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Three Charged in Billion-Dollar Medicare Fraud Scheme

Three people have been charged in an unprecedented $1 billion health care fraud scam, accused of using dozens of Miami nursing homes to bilk the taxpayer-funded Medicare and Medicaid programs. Authorities said Philip Esformes, who ran 30 nursing homes and assisted living facilities, joined with two conspirators and a complex network of corrupt doctors and hospitals to refer thousands of patients to their facilities even though the patients did not qualify for the services.   read more

One-Third of Recovering Hospital Patients in U.S. Suffer Harm from Rehab Care

Almost a quarter of the harmed patients had to be admitted to an acute care hospital, at a cost of about $7.7 million for the month analyzed. The physicians who reviewed the cases for the OIG say substandard treatment, inadequate monitoring, and failure to provide needed care caused most of the harm. Almost half the cases, 46%, were related to medication errors, and included bleeding from gastric ulcers due to blood thinners and a loss of consciousness linked to narcotic painkillers.   read more

Lawsuit Accuses U.S. Army of Denying Diabetes Treatment for Children on Army Bases

The American Diabetes Assn has been working to change Army policy since 2010, and says numerous families across the nation are affected. "The U.S. Army's policy is discriminatory and completely out of step with current practices relating to caring for children with diabetes," ADA's Hagan said. "This discriminatory policy provides little choice for parents who are effectively forced to pull their children out of the U.S. Army's high-quality programs or face jeopardizing their lives," said Smith.   read more

After 7 Years, U.S. Health Agency at Loss for Extending Patient Privacy Law to Booming Health Tech Industry

HIPAA requires tight security over personal health information. Apps and wearables may not have the same protections. A study looked at 600 of the most commonly used health apps and found that fewer than a third had privacy policies. Many apps connect to third-party websites without users’ knowledge and send data in unencrypted ways that potentially exposed personal information. Many people do not read an app’s privacy policy, leaving them open to having their information used in myriad ways.   read more

Deportations of U.S.-Bound Central American Refugees, Leading to Grim Fate, Continue Under Obama-Mexico Deal

Jenesis staggered naked and bleeding away from gang members. “She had been raped and shot in the stomach,” Elena recalled. After years of such brutality, the family finally fled. Yet they aren’t safe, in part because of a policy backed by Obama and Mexico to return refugees to the countries from which they fled. Because Americans worry about refugees swarming across our borders, we help pay for Mexico to intercept them and return them home, where they may well be raped or killed.   read more

Dangerous Doctors Keep Working Due to Flawed Reporting to National Database

Powerful economic incentives discourage hospitals from reporting doctor abuse, and in many cases, reports are never filed in the first place. But even when they are, they may classify violations in a way that conceals the scope of abuse. The investigation found about 70% more physicians accused of sexual misconduct than the 466 classified as such in the public version of the data bank. To date, no official action has ever been taken by HR against a hospital for failing to report properly.   read more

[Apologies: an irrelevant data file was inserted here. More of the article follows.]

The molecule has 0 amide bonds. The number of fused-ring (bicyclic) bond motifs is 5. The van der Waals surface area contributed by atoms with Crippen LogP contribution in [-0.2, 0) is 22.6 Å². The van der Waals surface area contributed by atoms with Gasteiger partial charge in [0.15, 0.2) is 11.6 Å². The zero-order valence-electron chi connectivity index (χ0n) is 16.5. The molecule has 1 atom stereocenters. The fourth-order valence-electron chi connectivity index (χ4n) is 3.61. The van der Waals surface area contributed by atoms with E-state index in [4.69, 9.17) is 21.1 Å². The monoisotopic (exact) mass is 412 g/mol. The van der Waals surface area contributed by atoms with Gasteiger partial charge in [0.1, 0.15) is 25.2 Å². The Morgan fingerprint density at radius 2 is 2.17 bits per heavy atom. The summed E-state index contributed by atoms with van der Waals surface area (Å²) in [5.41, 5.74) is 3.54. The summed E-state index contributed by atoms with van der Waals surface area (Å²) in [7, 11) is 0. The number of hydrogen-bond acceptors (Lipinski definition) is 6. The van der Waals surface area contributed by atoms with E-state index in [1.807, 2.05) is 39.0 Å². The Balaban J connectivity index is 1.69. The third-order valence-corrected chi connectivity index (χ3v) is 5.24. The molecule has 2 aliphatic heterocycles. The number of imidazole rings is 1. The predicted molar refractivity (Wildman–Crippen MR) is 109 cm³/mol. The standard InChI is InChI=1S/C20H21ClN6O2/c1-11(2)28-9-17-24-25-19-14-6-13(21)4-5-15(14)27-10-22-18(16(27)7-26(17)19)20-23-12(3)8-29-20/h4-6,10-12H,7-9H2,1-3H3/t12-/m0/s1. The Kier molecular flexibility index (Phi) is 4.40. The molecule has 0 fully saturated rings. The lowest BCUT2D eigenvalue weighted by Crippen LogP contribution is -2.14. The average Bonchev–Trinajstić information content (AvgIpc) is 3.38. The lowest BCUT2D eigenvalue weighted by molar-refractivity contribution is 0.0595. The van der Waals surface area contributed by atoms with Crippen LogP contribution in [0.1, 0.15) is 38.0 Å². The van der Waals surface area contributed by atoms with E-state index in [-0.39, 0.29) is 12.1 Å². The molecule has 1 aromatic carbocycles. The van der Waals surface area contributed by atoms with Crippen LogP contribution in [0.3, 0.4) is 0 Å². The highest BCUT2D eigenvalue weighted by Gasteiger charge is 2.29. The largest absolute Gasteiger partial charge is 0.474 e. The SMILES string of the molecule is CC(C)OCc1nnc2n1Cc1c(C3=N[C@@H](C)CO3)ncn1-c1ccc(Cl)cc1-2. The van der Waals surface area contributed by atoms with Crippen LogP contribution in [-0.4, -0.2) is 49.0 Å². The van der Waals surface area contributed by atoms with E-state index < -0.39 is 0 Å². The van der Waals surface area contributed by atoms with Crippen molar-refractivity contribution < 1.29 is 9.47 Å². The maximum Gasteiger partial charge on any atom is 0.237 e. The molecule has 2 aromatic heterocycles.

Fastest-Growing Complaint of American Consumers: Imposter Scams

In a new type of imposter scam, crooks infiltrate companies' or organizations' email systems and send messages purporting to be from the CEOs to employees with urgent instructions to wire money somewhere. Complaints about phony IRS agents was one of fastest-growing complaints last year, according to the new report. "Scammers are always changing their pitches and looking for things that work," said CFA 's Susan Grant. "The IRS phony agent obviously works. It scares the heck out of people."   read more

9/11 Families Find Validation and "Tip of Iceberg" in Long-Awaited Release of Infamous 28 Pages

"Each of the claims the 9/11 families and victims has made against the kingdom of Saudi Arabia enjoys extensive support in the findings of a broad range of investigative documents..." the families said. Sen. Blumenthal said the documents "provide more than enough evidence to raise serious concerns." Added Terry Strada: "There is so much more on the Saudi connection to 9/11 and this is the tip of the iceberg, but you had to get this first. It's the beginning, but I don't think it's the end."   read more

U.S. Congressional Committees Move to Rein in Civil Liberties Watchdog

Sen. Leahy described the provisions as “completely unacceptable” and “misguided.” He deplored what he called an emerging pattern of efforts by the intelligence panels to undermine the oversight board’s independence and authority. “The lesson from Snowden is how critical it is to have democratic debate and oversight of our intelligence community...” said Medine. “Now we have the intelligence committees trying to undercut that and push the intelligence community back into the shadows again.”   read more

EU Adopts Rules for U.S. Data Sharing, But Critics Say U.S. Surveillance Threat Remains

Critics argue the new framework, which comes into force Aug. 1, doesn't go far enough, that consumer protections are not strong enough and that the possibility of blanket surveillance from U.S. agencies remains. Concerns over data transfers had been stoked by the spying revelations made by Edward Snowden. Snowden's revelations prompted the complaint to the court from Max Schrems, an Austrian law student. "This deal is bad for users, which will not enjoy proper privacy protections..." he said.   read more

Federal Judge Decries DEA Warrantless Cell Phone Tracking

“Absent a search warrant,” wrote the judge, “the government may not turn a citizen’s cellphone into a tracking device.” Lawyer Nathan Wessler said the ruling was the first by a federal judge to suppress evidence obtained through the warrantless use of a cell-site simulator. “A federal court has finally held the authorities to account,” Wessler said, adding that the opinion “strongly reinforces the strength of our constitutional privacy rights in the digital age.”   read more